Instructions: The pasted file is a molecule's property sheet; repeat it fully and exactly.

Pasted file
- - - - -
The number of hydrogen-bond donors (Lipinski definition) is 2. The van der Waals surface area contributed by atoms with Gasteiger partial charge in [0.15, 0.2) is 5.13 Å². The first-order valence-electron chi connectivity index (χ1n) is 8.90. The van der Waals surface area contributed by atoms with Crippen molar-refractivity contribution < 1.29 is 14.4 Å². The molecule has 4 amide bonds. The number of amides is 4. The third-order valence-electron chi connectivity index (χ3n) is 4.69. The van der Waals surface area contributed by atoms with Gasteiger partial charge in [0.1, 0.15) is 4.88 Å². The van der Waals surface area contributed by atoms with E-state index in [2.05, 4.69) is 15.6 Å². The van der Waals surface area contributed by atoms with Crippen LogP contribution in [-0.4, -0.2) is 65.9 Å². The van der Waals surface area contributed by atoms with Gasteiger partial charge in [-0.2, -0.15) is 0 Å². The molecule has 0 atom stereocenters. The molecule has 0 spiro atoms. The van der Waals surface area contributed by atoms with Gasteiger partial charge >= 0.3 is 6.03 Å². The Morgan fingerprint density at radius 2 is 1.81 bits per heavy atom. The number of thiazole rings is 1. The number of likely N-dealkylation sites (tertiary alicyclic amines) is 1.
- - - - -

The number of hydrogen-bond donors (Lipinski definition) is 2. The van der Waals surface area contributed by atoms with Gasteiger partial charge in [0.15, 0.2) is 5.13 Å². The first-order valence-electron chi connectivity index (χ1n) is 8.90. The van der Waals surface area contributed by atoms with Crippen molar-refractivity contribution < 1.29 is 14.4 Å². The molecule has 4 amide bonds. The number of amides is 4. The third-order valence-electron chi connectivity index (χ3n) is 4.69. The van der Waals surface area contributed by atoms with Gasteiger partial charge in [0.1, 0.15) is 4.88 Å². The van der Waals surface area contributed by atoms with E-state index in [2.05, 4.69) is 15.6 Å². The van der Waals surface area contributed by atoms with Crippen LogP contribution in [-0.4, -0.2) is 65.9 Å². The van der Waals surface area contributed by atoms with Gasteiger partial charge in [-0.2, -0.15) is 0 Å². The molecule has 0 atom stereocenters. The molecule has 0 spiro atoms. The van der Waals surface area contributed by atoms with Gasteiger partial charge >= 0.3 is 6.03 Å². The Morgan fingerprint density at radius 2 is 1.81 bits per heavy atom. The number of thiazole rings is 1. The number of likely N-dealkylation sites (tertiary alicyclic amines) is 1.